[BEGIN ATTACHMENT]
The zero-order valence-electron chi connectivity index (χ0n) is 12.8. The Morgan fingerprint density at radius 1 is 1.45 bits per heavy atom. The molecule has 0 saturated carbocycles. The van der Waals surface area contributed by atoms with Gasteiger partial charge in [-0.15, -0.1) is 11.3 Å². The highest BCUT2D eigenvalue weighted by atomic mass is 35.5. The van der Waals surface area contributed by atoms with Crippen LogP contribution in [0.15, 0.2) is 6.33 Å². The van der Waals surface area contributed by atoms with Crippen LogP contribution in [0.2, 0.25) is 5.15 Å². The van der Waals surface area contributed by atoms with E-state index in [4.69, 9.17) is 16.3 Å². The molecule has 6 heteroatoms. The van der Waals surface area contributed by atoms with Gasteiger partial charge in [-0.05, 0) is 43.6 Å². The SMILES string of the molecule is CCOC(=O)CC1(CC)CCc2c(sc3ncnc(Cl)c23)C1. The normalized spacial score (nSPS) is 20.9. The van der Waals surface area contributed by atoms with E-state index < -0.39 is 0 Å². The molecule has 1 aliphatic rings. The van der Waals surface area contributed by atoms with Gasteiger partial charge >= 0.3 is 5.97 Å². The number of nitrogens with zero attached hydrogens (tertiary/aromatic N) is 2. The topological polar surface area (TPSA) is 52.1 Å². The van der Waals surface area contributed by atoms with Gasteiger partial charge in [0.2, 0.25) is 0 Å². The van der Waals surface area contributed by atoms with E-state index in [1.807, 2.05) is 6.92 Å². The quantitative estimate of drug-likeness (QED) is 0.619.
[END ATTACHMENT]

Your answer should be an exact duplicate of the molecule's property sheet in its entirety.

The zero-order valence-electron chi connectivity index (χ0n) is 12.8. The Morgan fingerprint density at radius 1 is 1.45 bits per heavy atom. The molecule has 0 saturated carbocycles. The van der Waals surface area contributed by atoms with Gasteiger partial charge in [-0.15, -0.1) is 11.3 Å². The highest BCUT2D eigenvalue weighted by atomic mass is 35.5. The van der Waals surface area contributed by atoms with Crippen LogP contribution in [0.15, 0.2) is 6.33 Å². The van der Waals surface area contributed by atoms with Crippen LogP contribution in [0.2, 0.25) is 5.15 Å². The van der Waals surface area contributed by atoms with E-state index in [4.69, 9.17) is 16.3 Å². The molecule has 6 heteroatoms. The van der Waals surface area contributed by atoms with Gasteiger partial charge in [-0.05, 0) is 43.6 Å². The SMILES string of the molecule is CCOC(=O)CC1(CC)CCc2c(sc3ncnc(Cl)c23)C1. The normalized spacial score (nSPS) is 20.9. The van der Waals surface area contributed by atoms with E-state index < -0.39 is 0 Å². The molecule has 1 aliphatic rings. The van der Waals surface area contributed by atoms with Gasteiger partial charge >= 0.3 is 5.97 Å². The number of nitrogens with zero attached hydrogens (tertiary/aromatic N) is 2. The topological polar surface area (TPSA) is 52.1 Å². The van der Waals surface area contributed by atoms with Gasteiger partial charge in [0.2, 0.25) is 0 Å². The van der Waals surface area contributed by atoms with E-state index in [1.807, 2.05) is 6.92 Å². The quantitative estimate of drug-likeness (QED) is 0.619.